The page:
"Frankenweenie": Critics review Tim Burton's latest film

"Frankenweenie" is nominated for best animated feature film of the year. AP/Disney

Tim Burton returns to stop-motion animation with "Frankenweenie," the new 3-D horror movie spoof starring the voices of Winona Ryder, Martin Short and Catherine O'Hara.

It follows a young boy named Victor (Charlie Tahan) who loses his beloved dog Sparky. He tries to bring his best pal back to life with a home-made science experiment that results in plenty of unforeseen consequences.

Inspired by "The Bride of Frankenstein" and other classic horror flicks, the black-and-white "Frankenweenie" is aimed at winning over both kids and adults.

Does it work? Many movie reviewers think so. The Frankenstein-inspired story has a favorable 84 percent on Rotten Tomatoes, with some leading critics praising the film for its wit and ability to pay homage to classic horror movies. Still, others thought Burton's latest could have been a little more imaginative.

Here's what they had to say:

Richard Corliss of Time: "This 3-D, black-and-white 'family' comedy is the year's most inventive, endearing animated feature."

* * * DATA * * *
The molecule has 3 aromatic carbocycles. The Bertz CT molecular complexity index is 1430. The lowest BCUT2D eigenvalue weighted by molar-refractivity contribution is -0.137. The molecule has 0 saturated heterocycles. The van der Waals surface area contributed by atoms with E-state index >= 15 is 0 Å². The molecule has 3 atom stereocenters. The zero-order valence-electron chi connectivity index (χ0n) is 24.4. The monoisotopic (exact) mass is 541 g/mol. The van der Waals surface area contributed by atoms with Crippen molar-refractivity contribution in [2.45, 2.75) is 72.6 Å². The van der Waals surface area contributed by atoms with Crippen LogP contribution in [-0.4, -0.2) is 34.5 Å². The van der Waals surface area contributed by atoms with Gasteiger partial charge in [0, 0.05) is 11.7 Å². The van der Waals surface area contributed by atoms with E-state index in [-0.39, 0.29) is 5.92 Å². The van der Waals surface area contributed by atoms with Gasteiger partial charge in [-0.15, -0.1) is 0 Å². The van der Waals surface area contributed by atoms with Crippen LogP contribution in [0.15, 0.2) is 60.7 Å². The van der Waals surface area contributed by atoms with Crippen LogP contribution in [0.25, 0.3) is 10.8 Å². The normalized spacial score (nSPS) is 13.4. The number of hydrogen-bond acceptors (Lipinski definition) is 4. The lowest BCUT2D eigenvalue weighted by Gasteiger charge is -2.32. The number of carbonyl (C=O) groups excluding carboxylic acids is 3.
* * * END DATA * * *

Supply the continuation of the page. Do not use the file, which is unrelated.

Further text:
Roger Ebert of The Chicago Sun-Times gave it three stars: "This isn't one of Burton's best, but it has zealous energy. It might have been too macabre for kids in past, but kids these days, they've seen it all, and the charm of a boy and his dog retains its appeal. I only hope that young Victor doesn't let Sparky lie out in the sun for too long."

Michael O'Sullivan of The Washington Post: "Designed to appeal to both discriminating adults and older kids, the gorgeous, black-and-white stop-motion film is a fresh, clever and affectionate love letter to classic horror movie."

Peter Travers of Rolling Stone: "Only Tim Burton could envision this Frankenstein-inspired tale, and it's a honey, a dark and dazzling spellbinder that scares up laughs and surprising emotion."

Claudia Puig of USA Today: "A beautifully crafted homage to classic horror films, a study of grief and a commentary on the mysteries of science and those who narrow-mindedly fear its advances."

"Frankenweenie" also received some critiques by some critics:

Stephanie Zacharek of NPR: "Burton half succeeds in making this revamped Frankenweenie its own distinctive creature, pieced together from the essential bits of the 29-minute original. But he just doesn't know when to stop, and his overgrown creation gets the better of him."

Todd McCarthy of The Hollywood Reporter: "Although this nominally clever take-off of Frankenstein, about a boy's successful effort to 're-animate' his late pet dog, is distinctive as the first black-and-white 3D stop-motion animated production of this new three-dimensional era, it is nonetheless imaginative in a highly familiar and ultimately tedious way."


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